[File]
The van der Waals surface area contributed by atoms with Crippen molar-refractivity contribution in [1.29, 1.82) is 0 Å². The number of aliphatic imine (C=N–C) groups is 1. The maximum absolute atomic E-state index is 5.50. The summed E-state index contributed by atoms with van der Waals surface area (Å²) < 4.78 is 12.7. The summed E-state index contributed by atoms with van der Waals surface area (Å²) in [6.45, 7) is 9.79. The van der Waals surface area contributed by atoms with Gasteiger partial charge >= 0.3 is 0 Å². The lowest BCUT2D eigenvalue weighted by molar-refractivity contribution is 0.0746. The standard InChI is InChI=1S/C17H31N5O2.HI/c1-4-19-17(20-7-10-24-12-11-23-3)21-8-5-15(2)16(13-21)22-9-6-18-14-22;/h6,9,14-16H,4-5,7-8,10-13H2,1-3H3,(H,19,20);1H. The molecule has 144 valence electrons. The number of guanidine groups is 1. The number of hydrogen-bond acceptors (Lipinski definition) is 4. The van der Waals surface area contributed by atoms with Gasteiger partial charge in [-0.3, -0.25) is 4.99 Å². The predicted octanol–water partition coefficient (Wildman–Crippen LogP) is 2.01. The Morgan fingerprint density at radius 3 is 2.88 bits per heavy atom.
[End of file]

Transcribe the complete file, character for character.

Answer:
The van der Waals surface area contributed by atoms with Crippen molar-refractivity contribution in [1.29, 1.82) is 0 Å². The number of aliphatic imine (C=N–C) groups is 1. The maximum absolute atomic E-state index is 5.50. The summed E-state index contributed by atoms with van der Waals surface area (Å²) < 4.78 is 12.7. The summed E-state index contributed by atoms with van der Waals surface area (Å²) in [6.45, 7) is 9.79. The van der Waals surface area contributed by atoms with Gasteiger partial charge >= 0.3 is 0 Å². The lowest BCUT2D eigenvalue weighted by molar-refractivity contribution is 0.0746. The standard InChI is InChI=1S/C17H31N5O2.HI/c1-4-19-17(20-7-10-24-12-11-23-3)21-8-5-15(2)16(13-21)22-9-6-18-14-22;/h6,9,14-16H,4-5,7-8,10-13H2,1-3H3,(H,19,20);1H. The molecule has 144 valence electrons. The number of guanidine groups is 1. The number of hydrogen-bond acceptors (Lipinski definition) is 4. The van der Waals surface area contributed by atoms with Gasteiger partial charge in [-0.3, -0.25) is 4.99 Å². The predicted octanol–water partition coefficient (Wildman–Crippen LogP) is 2.01. The Morgan fingerprint density at radius 3 is 2.88 bits per heavy atom.